"We've got to get a higher percentage of minorities into the clinical trial so that when we get the data, we can say that it applies equally to the minority communities," says Dr. Anthony Fauci, Director, National Institute of Allergy and Infectious Diseases. "We want to make sure that when we say that something is safe and effective, we mean it's safe and effective for everyone."
Historically, communities of color haven't always been treated well in clinical trials. For example: after the 40 year Tuskegee Syphilis experiment ended in the '70s, researchers failed to not only inform Black male participants that they were suffering from the disease but did not treat them.
"That for many African-Americans, remains a really potent symbol of mistreatment and research abuse," says Sandra Quinn, professor and chair of the Department of Family Science at the University of Maryland. Quinn is an expert on public health disparities.
"It's not just history," she says. "There's the ongoing bias in the health care system. We know that there are challenges related to access to care in the system today that Black and brown Americans feel and experience."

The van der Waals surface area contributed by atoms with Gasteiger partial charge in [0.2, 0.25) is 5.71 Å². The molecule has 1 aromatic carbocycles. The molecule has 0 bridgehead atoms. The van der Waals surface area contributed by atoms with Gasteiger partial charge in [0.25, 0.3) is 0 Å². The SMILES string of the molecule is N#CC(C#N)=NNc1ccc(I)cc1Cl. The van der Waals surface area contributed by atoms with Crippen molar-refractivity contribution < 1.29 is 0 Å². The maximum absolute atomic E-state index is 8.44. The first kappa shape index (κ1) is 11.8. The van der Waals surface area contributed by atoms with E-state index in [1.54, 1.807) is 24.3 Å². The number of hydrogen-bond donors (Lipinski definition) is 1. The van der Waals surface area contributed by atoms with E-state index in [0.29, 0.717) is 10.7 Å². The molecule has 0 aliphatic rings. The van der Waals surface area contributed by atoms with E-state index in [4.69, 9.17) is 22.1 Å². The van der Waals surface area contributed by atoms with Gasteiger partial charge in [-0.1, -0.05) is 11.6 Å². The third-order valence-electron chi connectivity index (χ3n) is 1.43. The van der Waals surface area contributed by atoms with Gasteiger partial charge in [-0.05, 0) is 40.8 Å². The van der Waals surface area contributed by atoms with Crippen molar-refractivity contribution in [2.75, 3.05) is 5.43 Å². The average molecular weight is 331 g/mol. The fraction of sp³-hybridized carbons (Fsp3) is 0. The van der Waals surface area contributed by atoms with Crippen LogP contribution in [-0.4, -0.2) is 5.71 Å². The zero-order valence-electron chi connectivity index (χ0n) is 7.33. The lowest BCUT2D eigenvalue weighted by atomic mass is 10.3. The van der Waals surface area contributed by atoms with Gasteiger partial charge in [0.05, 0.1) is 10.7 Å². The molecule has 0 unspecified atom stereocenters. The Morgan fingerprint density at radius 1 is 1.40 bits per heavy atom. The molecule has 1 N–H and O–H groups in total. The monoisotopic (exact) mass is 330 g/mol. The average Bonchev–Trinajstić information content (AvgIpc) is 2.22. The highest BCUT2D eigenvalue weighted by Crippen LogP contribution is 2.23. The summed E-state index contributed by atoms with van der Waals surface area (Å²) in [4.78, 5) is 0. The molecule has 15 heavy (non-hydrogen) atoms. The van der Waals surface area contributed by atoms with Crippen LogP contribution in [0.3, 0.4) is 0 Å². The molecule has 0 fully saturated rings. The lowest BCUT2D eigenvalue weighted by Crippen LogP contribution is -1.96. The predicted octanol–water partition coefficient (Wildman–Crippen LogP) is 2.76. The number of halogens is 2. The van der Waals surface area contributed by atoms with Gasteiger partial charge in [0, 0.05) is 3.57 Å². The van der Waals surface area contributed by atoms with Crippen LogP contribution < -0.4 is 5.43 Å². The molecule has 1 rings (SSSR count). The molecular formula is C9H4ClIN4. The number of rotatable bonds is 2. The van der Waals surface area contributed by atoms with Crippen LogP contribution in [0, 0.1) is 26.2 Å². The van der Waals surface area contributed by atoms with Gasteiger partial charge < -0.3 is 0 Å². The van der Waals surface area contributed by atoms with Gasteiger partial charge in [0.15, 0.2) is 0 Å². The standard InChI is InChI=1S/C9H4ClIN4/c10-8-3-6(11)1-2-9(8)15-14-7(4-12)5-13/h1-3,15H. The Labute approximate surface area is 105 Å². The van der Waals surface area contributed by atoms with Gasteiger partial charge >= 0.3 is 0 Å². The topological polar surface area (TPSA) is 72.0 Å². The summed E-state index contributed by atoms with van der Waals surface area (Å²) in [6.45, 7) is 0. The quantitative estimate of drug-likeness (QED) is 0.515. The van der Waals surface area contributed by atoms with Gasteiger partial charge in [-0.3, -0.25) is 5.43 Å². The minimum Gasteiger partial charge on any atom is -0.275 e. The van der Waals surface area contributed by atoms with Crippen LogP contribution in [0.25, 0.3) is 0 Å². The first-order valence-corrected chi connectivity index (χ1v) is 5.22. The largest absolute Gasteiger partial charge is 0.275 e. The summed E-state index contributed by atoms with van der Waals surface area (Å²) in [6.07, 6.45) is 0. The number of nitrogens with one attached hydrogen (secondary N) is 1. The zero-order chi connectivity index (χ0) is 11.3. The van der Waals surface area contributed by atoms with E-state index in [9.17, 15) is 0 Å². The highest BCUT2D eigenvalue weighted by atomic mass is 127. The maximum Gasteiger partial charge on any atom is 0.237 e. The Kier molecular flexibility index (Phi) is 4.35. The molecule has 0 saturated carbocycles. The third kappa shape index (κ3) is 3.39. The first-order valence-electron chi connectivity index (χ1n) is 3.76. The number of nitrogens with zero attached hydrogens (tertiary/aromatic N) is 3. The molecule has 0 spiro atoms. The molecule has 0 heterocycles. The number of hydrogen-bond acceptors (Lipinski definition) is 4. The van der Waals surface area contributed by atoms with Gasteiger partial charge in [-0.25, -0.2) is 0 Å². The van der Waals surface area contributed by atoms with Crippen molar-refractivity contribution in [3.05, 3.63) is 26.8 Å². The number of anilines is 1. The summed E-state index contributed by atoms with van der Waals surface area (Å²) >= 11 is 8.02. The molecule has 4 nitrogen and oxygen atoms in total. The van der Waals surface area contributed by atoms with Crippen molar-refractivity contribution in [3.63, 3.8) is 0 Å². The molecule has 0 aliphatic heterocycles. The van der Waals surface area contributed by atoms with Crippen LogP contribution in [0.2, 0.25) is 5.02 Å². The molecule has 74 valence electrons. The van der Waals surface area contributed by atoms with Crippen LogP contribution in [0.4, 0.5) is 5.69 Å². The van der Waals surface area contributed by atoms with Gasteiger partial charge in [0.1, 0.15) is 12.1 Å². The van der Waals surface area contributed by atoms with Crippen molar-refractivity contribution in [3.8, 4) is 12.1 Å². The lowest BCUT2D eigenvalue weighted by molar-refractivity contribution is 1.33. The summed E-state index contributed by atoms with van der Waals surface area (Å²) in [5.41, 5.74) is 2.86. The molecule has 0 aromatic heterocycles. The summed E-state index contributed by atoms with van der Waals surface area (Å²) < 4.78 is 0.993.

Ethnicity or race alone doesn't make you more susceptible to the coronavirus. But rather the CDC says long-standing systemic health and social inequities have increased the risk for these groups. Factors include: health care access, wage gaps, and occupations.
And they have real impacts. When compared to non-Hispanic White people, Latinx are nearly 3 times more likely to get COVID-19. Native Americans are 5 times more likely to be hospitalized. And Black people are twice more likely to die.
Each vaccine trial in Phase 3 requires 30,000 participants. While the FDA encourages diversity, it doesn't require it. Some experts worry that diversity might be pushed to the side in a rush to develop a vaccine.
"Unfortunately, we're already seeing that it is compromised," says Dr. Steven McDonald, ER Physician and Assistant Professor, Columbia Medical Center.
Recent University of California San Francisco research reviewed six COVID-19 clinical trials and found that Black patients were underrepresented in all studies. Two of those studies didn't report the race of volunteers at all.
"As a Black frontline worker, you are producing an incomplete trial. If you do not recruit a sufficient number of Black patients," says Dr. McDonald.
Experts say one reason for the lack of diversity in clinical trials is the lack of information. Minority populations aren't aware that studies are being done. They say, by spreading the word, we can increase participation and ultimately build trust. But participating in clinical trials comes with a risk.
"It's really important that you paint it as equivocal as you can. You don't know whether this could possibly harm them or whether it's going to be of real benefit to them and that you're really asking them to do a favor for humanity," says Dr. Emily Landon, Executive Medical Director, Infection Prevention and Control, University of Chicago Medicine.